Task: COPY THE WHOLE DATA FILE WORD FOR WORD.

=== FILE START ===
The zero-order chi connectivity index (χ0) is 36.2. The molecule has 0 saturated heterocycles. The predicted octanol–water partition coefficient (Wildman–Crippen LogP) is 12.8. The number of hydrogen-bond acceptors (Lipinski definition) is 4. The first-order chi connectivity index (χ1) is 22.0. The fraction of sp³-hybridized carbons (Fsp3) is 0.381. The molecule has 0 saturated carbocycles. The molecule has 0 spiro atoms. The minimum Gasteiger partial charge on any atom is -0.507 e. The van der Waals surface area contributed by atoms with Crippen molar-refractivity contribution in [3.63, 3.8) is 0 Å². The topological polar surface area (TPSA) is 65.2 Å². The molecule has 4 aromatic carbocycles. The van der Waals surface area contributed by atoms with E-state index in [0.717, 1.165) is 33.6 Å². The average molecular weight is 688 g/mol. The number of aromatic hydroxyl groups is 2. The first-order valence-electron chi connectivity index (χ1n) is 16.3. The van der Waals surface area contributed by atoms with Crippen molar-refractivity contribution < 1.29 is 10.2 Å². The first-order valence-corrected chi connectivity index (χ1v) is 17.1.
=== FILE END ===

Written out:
The zero-order chi connectivity index (χ0) is 36.2. The molecule has 0 saturated heterocycles. The predicted octanol–water partition coefficient (Wildman–Crippen LogP) is 12.8. The number of hydrogen-bond acceptors (Lipinski definition) is 4. The first-order chi connectivity index (χ1) is 22.0. The fraction of sp³-hybridized carbons (Fsp3) is 0.381. The molecule has 0 saturated carbocycles. The molecule has 0 spiro atoms. The minimum Gasteiger partial charge on any atom is -0.507 e. The van der Waals surface area contributed by atoms with Crippen molar-refractivity contribution in [3.63, 3.8) is 0 Å². The topological polar surface area (TPSA) is 65.2 Å². The molecule has 4 aromatic carbocycles. The van der Waals surface area contributed by atoms with E-state index in [0.717, 1.165) is 33.6 Å². The average molecular weight is 688 g/mol. The number of aromatic hydroxyl groups is 2. The first-order valence-electron chi connectivity index (χ1n) is 16.3. The van der Waals surface area contributed by atoms with Crippen molar-refractivity contribution < 1.29 is 10.2 Å². The first-order valence-corrected chi connectivity index (χ1v) is 17.1.